Today marks the 50th anniversary of the March of Washington for Jobs and Freedom.  While our places for employment are much more integrated, we still choose to live primarily in neighborhoods that reflect our own race.  Yesterday, I discovered a pretty cool 2010 census map (hat tip to ACU Professor Richard Beck’s Experimental Theology) showing one dot for each person counted.  The dots are color coded for race.  This beautiful, zoomable map presents a pretty clear picture of where people live.  It’s interesting to zoom in on your own city and neighborhoods.  How diverse is your city, your neighborhood?  For the majority of Americans, we live in neighborhoods almost exclusively of our own race.  The question of equality remains, but even more than equality, is the question of quality of life.  Do we lead fulfilling lives when we primarily live and interact with people who think, look, and act like us?  Or is something lacking?  Are we largely missing out on the richness and diversity of the American Melting Pot?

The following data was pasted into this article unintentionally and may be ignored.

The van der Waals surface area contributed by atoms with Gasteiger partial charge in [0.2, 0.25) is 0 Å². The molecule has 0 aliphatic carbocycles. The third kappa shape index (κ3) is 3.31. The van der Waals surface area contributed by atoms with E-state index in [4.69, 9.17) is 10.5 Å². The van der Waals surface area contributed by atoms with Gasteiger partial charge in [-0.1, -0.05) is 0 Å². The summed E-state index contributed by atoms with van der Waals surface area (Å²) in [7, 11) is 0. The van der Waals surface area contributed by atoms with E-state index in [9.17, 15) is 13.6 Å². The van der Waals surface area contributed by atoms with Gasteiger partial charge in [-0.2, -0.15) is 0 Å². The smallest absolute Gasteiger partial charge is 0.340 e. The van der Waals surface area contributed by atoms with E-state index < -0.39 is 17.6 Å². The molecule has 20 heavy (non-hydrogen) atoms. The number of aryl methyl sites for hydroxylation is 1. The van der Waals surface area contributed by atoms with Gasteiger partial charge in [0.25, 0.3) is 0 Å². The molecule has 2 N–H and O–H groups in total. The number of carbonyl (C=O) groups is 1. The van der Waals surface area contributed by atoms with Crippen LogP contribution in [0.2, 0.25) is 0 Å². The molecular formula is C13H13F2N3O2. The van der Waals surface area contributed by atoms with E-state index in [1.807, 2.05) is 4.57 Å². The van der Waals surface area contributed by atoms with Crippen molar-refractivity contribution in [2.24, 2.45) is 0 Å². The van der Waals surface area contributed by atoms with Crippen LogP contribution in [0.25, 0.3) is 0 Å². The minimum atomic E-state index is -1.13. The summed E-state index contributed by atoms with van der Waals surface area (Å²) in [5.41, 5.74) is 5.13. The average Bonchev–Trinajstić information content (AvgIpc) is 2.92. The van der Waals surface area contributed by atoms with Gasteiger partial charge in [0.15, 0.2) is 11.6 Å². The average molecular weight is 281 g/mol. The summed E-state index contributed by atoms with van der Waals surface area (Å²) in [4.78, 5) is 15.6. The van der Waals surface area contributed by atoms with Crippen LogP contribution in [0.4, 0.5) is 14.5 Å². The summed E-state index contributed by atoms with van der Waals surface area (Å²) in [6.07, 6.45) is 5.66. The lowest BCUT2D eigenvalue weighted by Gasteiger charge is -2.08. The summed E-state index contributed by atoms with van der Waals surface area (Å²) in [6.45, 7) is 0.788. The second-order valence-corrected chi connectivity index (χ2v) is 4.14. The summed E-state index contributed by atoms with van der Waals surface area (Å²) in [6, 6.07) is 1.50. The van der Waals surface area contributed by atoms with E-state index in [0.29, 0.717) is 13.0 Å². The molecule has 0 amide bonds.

Click on the picture above to be taken to the interactive map hosted by the Cooper Center for Public Service at the University of Virginia.